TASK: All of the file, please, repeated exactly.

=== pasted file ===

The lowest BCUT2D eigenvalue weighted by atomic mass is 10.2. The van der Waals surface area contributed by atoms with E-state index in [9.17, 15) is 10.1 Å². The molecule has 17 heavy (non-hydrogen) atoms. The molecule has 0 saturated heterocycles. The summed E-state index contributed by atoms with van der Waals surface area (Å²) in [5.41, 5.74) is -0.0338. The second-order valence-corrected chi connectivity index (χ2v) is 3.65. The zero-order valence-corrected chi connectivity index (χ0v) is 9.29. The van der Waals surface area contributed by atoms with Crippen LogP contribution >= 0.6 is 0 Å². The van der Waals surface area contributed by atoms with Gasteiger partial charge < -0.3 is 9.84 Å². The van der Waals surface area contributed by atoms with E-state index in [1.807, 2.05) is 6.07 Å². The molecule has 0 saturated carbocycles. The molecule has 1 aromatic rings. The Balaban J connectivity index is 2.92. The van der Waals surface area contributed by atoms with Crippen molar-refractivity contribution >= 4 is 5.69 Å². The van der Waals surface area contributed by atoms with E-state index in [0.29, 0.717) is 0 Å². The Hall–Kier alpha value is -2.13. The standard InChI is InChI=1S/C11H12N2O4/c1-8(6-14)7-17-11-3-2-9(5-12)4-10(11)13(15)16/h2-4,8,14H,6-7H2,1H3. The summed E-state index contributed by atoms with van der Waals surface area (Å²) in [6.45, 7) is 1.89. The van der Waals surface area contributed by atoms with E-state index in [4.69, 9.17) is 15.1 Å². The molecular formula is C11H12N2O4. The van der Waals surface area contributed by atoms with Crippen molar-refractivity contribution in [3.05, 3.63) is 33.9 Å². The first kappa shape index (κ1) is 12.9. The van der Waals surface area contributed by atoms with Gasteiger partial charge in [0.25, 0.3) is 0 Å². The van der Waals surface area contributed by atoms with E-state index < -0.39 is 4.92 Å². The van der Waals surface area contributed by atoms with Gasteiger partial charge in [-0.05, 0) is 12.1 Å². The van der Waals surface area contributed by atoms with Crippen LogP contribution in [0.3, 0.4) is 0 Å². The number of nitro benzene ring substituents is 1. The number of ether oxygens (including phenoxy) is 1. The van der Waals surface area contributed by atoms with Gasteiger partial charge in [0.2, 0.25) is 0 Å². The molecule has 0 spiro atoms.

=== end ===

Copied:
The lowest BCUT2D eigenvalue weighted by atomic mass is 10.2. The van der Waals surface area contributed by atoms with E-state index in [9.17, 15) is 10.1 Å². The molecule has 17 heavy (non-hydrogen) atoms. The molecule has 0 saturated heterocycles. The summed E-state index contributed by atoms with van der Waals surface area (Å²) in [5.41, 5.74) is -0.0338. The second-order valence-corrected chi connectivity index (χ2v) is 3.65. The zero-order valence-corrected chi connectivity index (χ0v) is 9.29. The van der Waals surface area contributed by atoms with Crippen LogP contribution >= 0.6 is 0 Å². The van der Waals surface area contributed by atoms with Gasteiger partial charge < -0.3 is 9.84 Å². The van der Waals surface area contributed by atoms with E-state index in [1.807, 2.05) is 6.07 Å². The molecule has 0 saturated carbocycles. The molecule has 1 aromatic rings. The Balaban J connectivity index is 2.92. The van der Waals surface area contributed by atoms with Crippen molar-refractivity contribution >= 4 is 5.69 Å². The van der Waals surface area contributed by atoms with E-state index in [0.29, 0.717) is 0 Å². The Hall–Kier alpha value is -2.13. The standard InChI is InChI=1S/C11H12N2O4/c1-8(6-14)7-17-11-3-2-9(5-12)4-10(11)13(15)16/h2-4,8,14H,6-7H2,1H3. The summed E-state index contributed by atoms with van der Waals surface area (Å²) in [6.45, 7) is 1.89. The van der Waals surface area contributed by atoms with E-state index in [4.69, 9.17) is 15.1 Å². The molecular formula is C11H12N2O4. The van der Waals surface area contributed by atoms with Crippen molar-refractivity contribution in [3.05, 3.63) is 33.9 Å². The first kappa shape index (κ1) is 12.9. The van der Waals surface area contributed by atoms with Gasteiger partial charge in [0.25, 0.3) is 0 Å². The van der Waals surface area contributed by atoms with E-state index < -0.39 is 4.92 Å². The van der Waals surface area contributed by atoms with Gasteiger partial charge in [-0.05, 0) is 12.1 Å². The van der Waals surface area contributed by atoms with Crippen LogP contribution in [0.3, 0.4) is 0 Å². The number of nitro benzene ring substituents is 1. The number of ether oxygens (including phenoxy) is 1. The van der Waals surface area contributed by atoms with Gasteiger partial charge in [0.2, 0.25) is 0 Å². The molecule has 0 spiro atoms.